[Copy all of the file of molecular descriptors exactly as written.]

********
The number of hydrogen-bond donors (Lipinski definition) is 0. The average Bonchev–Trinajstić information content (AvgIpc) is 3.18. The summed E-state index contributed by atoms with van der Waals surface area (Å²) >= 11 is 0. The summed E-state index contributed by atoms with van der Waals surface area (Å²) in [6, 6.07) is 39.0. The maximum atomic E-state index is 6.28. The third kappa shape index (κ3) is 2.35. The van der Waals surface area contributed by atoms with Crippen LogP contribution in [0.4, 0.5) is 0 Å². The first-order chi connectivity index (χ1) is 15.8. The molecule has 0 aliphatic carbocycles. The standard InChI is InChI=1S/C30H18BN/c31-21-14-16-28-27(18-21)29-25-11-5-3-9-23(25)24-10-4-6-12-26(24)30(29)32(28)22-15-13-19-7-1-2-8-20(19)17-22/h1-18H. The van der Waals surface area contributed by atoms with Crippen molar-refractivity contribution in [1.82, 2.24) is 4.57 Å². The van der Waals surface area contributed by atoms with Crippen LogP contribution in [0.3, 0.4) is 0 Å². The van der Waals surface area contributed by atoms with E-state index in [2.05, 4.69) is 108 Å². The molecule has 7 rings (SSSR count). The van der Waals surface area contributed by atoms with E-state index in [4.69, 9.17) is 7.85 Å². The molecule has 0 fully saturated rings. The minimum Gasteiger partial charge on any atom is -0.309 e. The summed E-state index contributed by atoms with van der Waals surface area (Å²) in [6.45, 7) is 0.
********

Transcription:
The number of hydrogen-bond donors (Lipinski definition) is 0. The average Bonchev–Trinajstić information content (AvgIpc) is 3.18. The summed E-state index contributed by atoms with van der Waals surface area (Å²) >= 11 is 0. The summed E-state index contributed by atoms with van der Waals surface area (Å²) in [6, 6.07) is 39.0. The maximum atomic E-state index is 6.28. The third kappa shape index (κ3) is 2.35. The van der Waals surface area contributed by atoms with Crippen LogP contribution in [0.4, 0.5) is 0 Å². The first-order chi connectivity index (χ1) is 15.8. The molecule has 0 aliphatic carbocycles. The standard InChI is InChI=1S/C30H18BN/c31-21-14-16-28-27(18-21)29-25-11-5-3-9-23(25)24-10-4-6-12-26(24)30(29)32(28)22-15-13-19-7-1-2-8-20(19)17-22/h1-18H. The van der Waals surface area contributed by atoms with Crippen molar-refractivity contribution in [1.82, 2.24) is 4.57 Å². The van der Waals surface area contributed by atoms with Crippen LogP contribution in [0.3, 0.4) is 0 Å². The van der Waals surface area contributed by atoms with E-state index in [2.05, 4.69) is 108 Å². The molecule has 7 rings (SSSR count). The van der Waals surface area contributed by atoms with E-state index in [4.69, 9.17) is 7.85 Å². The molecule has 0 fully saturated rings. The minimum Gasteiger partial charge on any atom is -0.309 e. The summed E-state index contributed by atoms with van der Waals surface area (Å²) in [6.45, 7) is 0.